In the middle of Physics.’

‘Of Course.
Little psycho.

(to Eliza)

We’ve got that right, don’t we?
You’d tell us if we made a mistake?
If we’d got the wrong person?’

‘I heard she had to get stitches.
What did she do?
It must have been something really bad.
Don’t you think?’

‘She must have said some really bad stuff.’
‘What did she say?
What did she do?
I think I remember, actually.
Didn’t she say something about - ‘


‘Tell you what, I’d love to see you try and hit one of us.’

‘I’d be scared!
No, genuinely, I would be.
I’m not being funny.’

‘If you don’t get out of our way you’ll find out what it feels like.’

‘So aggressive.’
‘I’ll rip your balls off.
Just watch.’

‘Overreaction, much?
Go ahead.’

‘No-one’s stopping you.’

‘Off you pop.
They let them pass.’

‘Like mother like daughter, is it?
That’s what she said, isn’t it?’

The girls stop.


‘You know, I’m pretty sure I remember that’s what was said.’

‘Yeah, that’s what I heard too.’

‘I don't care what you heard.’
‘I heard your mum's —
A bit lacking.
In the brain department.’

‘Don’t say that.
Don’t ever say that again.’

‘Don't get stressy about it.’

‘Just facts.’

‘We all know it's true.
She's not the brightest crayon in the box.
That's what my mum says.
You know what I mean.’

‘Yeah it's very obvious what you mean.’

‘She's a few screws loose.
Can’t do anything.
Totally useless.
You’re a bit like that too, aren’t you?
Claire Baker said she always hears you crying in the bathrooms.
Says you go all weird and quiet.
Bit embarrassing.’

‘What would you know about it?’

‘So it’s true?’

‘Leave her alone.’


‘Little sister's got teeth.’

‘Could use some brushing.’

‘Disgusting little animal.’

‘Don't talk about her like that.’


‘Just leave us alone.’

‘I feel sorry for you.
Really, I do.
Having a mother like that.’

to Riley

‘And you. Having a sister the same.
Bet your mum’s got a porridge brain from all those pills.’

‘What do you think?
Any thoughts from the small one?’

‘Don’t talk to her.’

‘Why not?
Does she want to come with us?
We were going to the park.
We could take her.’

‘Put her on the swings.’

‘Go on the slide.’

‘Have a nice little time together.’

‘Leave us alone.’

‘Want to come with us?
We’re more fun than your sister, I think.’

‘I think so.
Come on.’

‘Don’t Touch Her.’


‘Do Not —’
‘Off we go.’




‘What the hell?’

‘Are you crazy?’

‘Are you insane?’

‘Riley, run!’

They start running away. The boys follow them.


‘Come back!’



‘Okay, it’s okay.
We can stop.
Are you okay?’

‘What were they talking about?
Why were they saying that stuff?

‘They were —
They were hyenas.
Waiting to pounce.

And —
They were…’

‘Who’s Alice Anderson?’

‘Just a stupid girl at school.’

‘Does Mum have a porridge brain?’

Of course not.’

‘They knew you get sad.’

We all get sad.’

‘What does that even mean?
Porridge brain.’

‘You don’t need to worry about it, okay?’

‘They’re at school with you.’

‘I know.’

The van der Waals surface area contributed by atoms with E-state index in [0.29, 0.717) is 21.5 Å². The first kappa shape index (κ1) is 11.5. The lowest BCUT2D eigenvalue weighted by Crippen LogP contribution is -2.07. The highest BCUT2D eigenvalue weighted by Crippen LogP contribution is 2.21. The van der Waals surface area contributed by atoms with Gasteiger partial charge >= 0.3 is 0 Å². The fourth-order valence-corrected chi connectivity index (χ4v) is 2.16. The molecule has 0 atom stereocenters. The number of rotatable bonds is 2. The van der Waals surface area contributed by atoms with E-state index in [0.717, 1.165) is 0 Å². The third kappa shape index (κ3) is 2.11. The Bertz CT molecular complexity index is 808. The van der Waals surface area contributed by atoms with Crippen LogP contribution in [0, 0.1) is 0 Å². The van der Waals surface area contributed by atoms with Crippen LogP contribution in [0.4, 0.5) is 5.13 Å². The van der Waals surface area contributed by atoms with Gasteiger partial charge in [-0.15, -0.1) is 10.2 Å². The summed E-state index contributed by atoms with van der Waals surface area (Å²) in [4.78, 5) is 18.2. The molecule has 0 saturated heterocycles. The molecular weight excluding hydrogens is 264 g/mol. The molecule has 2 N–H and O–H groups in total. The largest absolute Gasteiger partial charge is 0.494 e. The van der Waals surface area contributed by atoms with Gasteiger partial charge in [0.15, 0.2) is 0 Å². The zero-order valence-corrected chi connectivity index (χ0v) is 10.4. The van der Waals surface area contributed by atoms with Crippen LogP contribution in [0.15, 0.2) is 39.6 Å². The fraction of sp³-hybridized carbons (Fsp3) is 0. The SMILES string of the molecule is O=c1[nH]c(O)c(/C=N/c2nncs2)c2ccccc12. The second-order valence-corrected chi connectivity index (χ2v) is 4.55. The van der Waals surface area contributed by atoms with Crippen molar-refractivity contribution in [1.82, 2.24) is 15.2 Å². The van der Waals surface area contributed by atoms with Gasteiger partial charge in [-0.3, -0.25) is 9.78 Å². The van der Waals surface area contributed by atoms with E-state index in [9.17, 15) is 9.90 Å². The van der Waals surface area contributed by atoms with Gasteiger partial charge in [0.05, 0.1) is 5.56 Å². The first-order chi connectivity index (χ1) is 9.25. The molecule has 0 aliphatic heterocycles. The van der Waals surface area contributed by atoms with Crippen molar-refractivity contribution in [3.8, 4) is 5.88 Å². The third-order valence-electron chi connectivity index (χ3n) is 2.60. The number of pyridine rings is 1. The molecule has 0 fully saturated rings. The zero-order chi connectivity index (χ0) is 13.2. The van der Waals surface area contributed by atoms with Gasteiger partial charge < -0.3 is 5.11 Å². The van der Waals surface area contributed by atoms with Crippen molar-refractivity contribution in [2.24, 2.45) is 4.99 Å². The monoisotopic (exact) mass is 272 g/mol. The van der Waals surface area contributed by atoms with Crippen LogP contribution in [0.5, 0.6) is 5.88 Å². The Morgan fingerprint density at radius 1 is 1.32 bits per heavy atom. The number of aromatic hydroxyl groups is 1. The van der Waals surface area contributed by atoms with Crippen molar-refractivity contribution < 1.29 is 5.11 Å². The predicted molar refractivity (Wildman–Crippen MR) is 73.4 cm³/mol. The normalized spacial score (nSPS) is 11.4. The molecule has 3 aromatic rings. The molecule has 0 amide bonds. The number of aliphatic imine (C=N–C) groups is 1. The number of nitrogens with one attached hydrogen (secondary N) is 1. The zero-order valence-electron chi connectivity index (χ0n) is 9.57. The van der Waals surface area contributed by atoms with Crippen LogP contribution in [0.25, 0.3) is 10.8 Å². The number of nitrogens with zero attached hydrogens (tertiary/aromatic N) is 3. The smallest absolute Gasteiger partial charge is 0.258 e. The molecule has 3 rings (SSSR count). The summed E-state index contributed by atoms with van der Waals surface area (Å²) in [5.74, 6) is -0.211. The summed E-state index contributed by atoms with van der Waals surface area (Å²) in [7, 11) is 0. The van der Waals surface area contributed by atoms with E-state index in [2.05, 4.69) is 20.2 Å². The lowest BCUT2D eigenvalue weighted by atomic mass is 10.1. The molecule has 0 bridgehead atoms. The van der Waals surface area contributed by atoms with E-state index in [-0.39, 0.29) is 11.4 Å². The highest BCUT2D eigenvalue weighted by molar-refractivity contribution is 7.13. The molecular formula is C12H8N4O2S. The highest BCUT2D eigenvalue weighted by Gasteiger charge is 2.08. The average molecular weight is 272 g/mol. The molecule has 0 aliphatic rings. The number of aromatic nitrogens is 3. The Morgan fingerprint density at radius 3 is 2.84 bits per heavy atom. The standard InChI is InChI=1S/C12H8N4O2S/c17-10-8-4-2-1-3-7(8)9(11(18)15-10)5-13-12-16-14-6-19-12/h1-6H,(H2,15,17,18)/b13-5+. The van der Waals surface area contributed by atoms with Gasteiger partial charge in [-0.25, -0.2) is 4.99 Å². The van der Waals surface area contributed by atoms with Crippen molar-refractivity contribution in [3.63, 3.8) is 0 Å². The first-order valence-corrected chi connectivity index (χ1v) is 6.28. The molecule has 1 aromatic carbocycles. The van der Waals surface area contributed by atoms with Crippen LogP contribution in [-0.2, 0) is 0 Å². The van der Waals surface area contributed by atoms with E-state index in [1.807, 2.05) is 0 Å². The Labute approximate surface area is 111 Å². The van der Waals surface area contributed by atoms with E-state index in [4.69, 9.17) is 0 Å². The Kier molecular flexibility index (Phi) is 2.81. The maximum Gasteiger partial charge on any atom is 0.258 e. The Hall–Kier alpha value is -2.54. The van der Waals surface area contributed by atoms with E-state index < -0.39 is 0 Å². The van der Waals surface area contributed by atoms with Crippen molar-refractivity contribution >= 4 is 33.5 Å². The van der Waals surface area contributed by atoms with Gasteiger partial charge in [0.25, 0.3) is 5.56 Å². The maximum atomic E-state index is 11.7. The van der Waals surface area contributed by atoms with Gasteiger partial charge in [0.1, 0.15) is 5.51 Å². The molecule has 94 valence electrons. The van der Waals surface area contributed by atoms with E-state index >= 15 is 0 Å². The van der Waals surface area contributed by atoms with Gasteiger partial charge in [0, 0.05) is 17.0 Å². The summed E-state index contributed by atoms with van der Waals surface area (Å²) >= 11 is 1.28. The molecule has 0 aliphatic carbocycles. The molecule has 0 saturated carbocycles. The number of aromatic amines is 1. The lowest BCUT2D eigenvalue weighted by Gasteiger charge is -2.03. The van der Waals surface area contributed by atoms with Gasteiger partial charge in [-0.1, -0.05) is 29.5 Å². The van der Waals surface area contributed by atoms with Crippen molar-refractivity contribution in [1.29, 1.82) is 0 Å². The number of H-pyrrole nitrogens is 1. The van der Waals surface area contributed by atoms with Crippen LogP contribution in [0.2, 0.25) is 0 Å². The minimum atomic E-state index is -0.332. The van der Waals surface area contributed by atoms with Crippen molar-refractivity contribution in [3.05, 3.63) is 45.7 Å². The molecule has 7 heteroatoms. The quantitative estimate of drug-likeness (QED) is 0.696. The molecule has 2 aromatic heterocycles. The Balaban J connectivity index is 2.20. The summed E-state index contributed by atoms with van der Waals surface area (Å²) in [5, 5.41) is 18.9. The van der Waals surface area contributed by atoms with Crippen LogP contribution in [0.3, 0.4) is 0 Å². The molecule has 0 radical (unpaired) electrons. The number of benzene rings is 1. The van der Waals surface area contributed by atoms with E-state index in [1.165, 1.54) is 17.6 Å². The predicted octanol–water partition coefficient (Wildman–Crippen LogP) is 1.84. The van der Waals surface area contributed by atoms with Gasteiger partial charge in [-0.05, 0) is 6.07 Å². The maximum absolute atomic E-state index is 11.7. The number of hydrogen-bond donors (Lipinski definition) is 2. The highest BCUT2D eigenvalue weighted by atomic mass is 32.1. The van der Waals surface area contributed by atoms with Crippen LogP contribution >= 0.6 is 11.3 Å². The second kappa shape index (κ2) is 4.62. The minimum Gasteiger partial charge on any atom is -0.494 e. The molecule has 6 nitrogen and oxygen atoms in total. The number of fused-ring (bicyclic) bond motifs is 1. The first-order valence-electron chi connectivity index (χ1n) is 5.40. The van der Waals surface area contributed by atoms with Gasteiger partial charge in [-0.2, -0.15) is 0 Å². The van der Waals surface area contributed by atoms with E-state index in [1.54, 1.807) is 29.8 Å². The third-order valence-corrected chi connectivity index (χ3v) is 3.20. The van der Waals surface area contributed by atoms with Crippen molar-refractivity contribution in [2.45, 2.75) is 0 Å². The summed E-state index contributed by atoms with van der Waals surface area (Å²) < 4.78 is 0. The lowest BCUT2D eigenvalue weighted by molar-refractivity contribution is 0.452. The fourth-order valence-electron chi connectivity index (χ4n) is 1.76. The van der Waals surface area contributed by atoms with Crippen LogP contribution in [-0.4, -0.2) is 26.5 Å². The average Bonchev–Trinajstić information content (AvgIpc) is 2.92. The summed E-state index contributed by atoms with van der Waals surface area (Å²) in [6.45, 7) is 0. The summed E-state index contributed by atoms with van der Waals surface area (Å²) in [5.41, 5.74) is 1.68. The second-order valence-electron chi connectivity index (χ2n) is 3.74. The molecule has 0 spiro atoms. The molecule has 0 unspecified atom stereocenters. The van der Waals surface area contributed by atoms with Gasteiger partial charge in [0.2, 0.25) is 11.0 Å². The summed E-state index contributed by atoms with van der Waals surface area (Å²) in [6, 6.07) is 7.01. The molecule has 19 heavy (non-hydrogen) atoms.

‘They were being horrible.’

‘I know.’

‘They said all that stuff about you.
And Mum.’

‘Yes, Riley, I know.


‘They were —
Hunting for prey.
Prowling over the savannah in packs.
Lurking under scrub and bush, following the scent.
Feeding off fear.
But we got away.
They were just hyenas.’


‘No they weren’t.’
‘They were.’

‘What’s happening?’

‘The hyenas were -’


‘What do you mean, no?’

‘Is she coming back?’

I don’t —’

‘I want Mum.’

‘I know.’

‘Is she coming back?
She doesn’t care about us.’

‘Don’t say that.’

‘It’s true.’

‘It’s not.
Don’t ever say that.’

Riley starts to walk away, Eliza pulls her back roughly.


‘Don’t walk away from me.
I’m serious, don’t ever say that about her.’

‘Get off, you’re hurting me!
Riley hits her and runs down the street.’

‘Riley, come back!’

‘Leave me alone!’

‘You’re going to run into the road!’

‘Leave me alone!’


‘Stop, please.’

Riley breathes hard.

‘Hey, come here.’

They hug. Some safety now.

‘I’m sorry.’

‘No, I’m sorry.’

‘Where is she?’

‘The maiden, she’s -’

‘No maiden!
No more.
Where Is She?’


‘Oh God —
You scared us.’


‘No, it’s —
What do you want?’



‘But you said —’

‘Just —
Look, just make sure you get a note next time.
I can’t always do this.’

‘It’s her medicine?’


‘Thank you.’

‘It’s fine, it’s —’


‘I’d prefer to be a cowboy.
As opposed to being a sheriff.
Next time.
That’s all I’m saying.’

‘We’ll —
We’ll bear that in mind.’


I’ll be going.’


‘I’m not a baby anymore.’

‘She’s at home.’

But you said she was -’

‘I know.
I didn’t know what else to —
She’s at home.
She’s not —
Feeling well.’



‘But she’s always sick.’

‘Not always.
Well —

‘So she’s sick.
So —
She needs to go to the doctor.’

‘She has.’

‘So why isn’t she better?
Is it her tummy?’

It’s her —
It takes a while for her to get better.
You have to be patient.’

‘You said she was a lost maiden.
You said —’

‘Because I didn’t know what else to say!’

‘So what now?’

‘We go home.’

‘Is that it?
Then what?
We can help her, can’t we?
She’s gotten better before.
Maybe we can —
Well —
We’ve got the potion now.
So she’s saved, right?
That’s what you said?

Choose your path

45North Transparent white


Taking risks to challenge our ideas of self and the world in which we live.


Studio 44

Hackney Downs Studios
London E8 2BT
England, UK